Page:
lyrical tones of songbirds and river water rushing over rocks accompany
the soft humming and occasional bursts of musical verse that come
from the slim, smiling man walking along the shore.
The man is artist Bill Worrell (’74 M.F.A.), and the river
is the Llano. It banks his Texas Hill Country studio in the small
town of Art, just outside of Mason.
The natural beauty of the landscape and the energy of the land and
the river mirror the spiritual tone of the artist’s work.
Worrell creates three-dimensional, modern interpretations of the
drawings made by the primitive people of an ancient American culture
who began painting in the caves of Texas and the Southwest around
“The connection between myself — and all of modern humanity
— and these ancients is a beautiful mystery that can’t
be solved, but can be explored,” Worrell says. “My work
is an exercise in exploring that spiritual connection.”
a connection that resonates.
Since 1986, Worrell has earned considerable acclaim creating and
selling his shaman art interpretations across the United States
and around the world.
It has led him to friendships with people from all walks of life.
And it has provided opportunities he never could have imagined.
then, as Worrell says, that’s the way it is with fate and
blessings in disguise.
In fact, he discovered the content for his art — that would
lead him on a journey more joyous than his wildest dreams —
during one of the most violent storms he’s ever encountered.
In 1979, Worrell set out on a canoe trip down the lower 66 miles
of the Pecos River to do a magazine photo essay. Another experienced
canoeist was supposed to accompany him and two novices on the trip.
At the last minute, the other experienced river man couldn’t
make it, leaving Worrell no other choice but to put the two new
canoeists together and handle his boat with all the supplies alone.
“We spent six days on that river and only twice did we see
other people,” he says. “But the hardest part of that
trip was surviving the fiercest electrical storms and heavy rain
this Texas boy has ever seen.”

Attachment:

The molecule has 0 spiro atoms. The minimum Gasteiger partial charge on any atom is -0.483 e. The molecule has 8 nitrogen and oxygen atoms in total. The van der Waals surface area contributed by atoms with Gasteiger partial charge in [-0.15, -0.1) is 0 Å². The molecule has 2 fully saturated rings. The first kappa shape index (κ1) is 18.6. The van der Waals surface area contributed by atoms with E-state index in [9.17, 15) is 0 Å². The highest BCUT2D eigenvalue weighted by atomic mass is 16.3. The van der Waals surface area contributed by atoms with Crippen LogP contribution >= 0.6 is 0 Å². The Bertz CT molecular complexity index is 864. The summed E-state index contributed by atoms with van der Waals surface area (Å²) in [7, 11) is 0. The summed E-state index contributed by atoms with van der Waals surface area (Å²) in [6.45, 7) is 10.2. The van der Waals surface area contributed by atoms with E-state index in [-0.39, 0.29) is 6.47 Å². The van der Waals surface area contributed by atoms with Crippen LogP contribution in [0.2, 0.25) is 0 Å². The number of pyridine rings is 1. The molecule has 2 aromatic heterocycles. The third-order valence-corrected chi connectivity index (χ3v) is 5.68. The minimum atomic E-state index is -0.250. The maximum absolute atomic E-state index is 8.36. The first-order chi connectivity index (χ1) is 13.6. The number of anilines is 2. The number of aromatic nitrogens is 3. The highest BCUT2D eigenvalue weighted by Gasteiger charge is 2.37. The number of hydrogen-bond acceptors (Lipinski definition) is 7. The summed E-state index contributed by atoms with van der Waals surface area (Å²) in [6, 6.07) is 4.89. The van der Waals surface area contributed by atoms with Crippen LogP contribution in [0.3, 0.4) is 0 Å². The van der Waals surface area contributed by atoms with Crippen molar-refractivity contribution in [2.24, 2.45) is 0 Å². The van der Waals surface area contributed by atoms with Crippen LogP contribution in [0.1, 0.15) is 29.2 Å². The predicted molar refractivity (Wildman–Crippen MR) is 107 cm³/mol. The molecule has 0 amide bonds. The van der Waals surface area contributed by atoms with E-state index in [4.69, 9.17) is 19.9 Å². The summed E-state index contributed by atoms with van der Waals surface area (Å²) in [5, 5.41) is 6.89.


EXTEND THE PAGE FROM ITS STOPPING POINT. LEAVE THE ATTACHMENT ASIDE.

When the skies opened up, the small group pulled ashore to wait.
They sought shelter in a cave along the river.
“There were all kinds of pictographs on the walls of that
cave, and I remember thinking, ‘The Indians have been here,’”
he says. “I had no idea what I was looking at, but I immediately
connected to their beauty.
“When we got off that river, those images were still in my
head and I felt this need to make them my own, explore them and
try to understand them and their creators.”
from the heart
years, Worrell researched the ancient people who lived along the
Pecos and perfected the shapes and figures he would use for his
interpretations of the shamans drawn on the cave walls.
His sculptures are designed in wax and cast in limited-edition bronzes.
After the casting is extracted, Worrell creates dramatic contrasts
on the bronzes by applying patinas to some areas and polishing others.
The sculptures range in size from small enough to be worn as jewelry
to more than 17 feet tall, as is the case with the bronze “The
Maker of Peace,” which was commissioned to stand guard at
the ancient Fate Bell rock shelter at Seminole Canyon State Historical
Park west of Del Rio.
The works of Worrell, who was introduced to the world of gallery
representation nearly 20 years ago, can now be found in eight galleries
across the nation. He presents five one-man shows of new work each
year and runs his Shaman Arts business with his sister, B.J. Worrell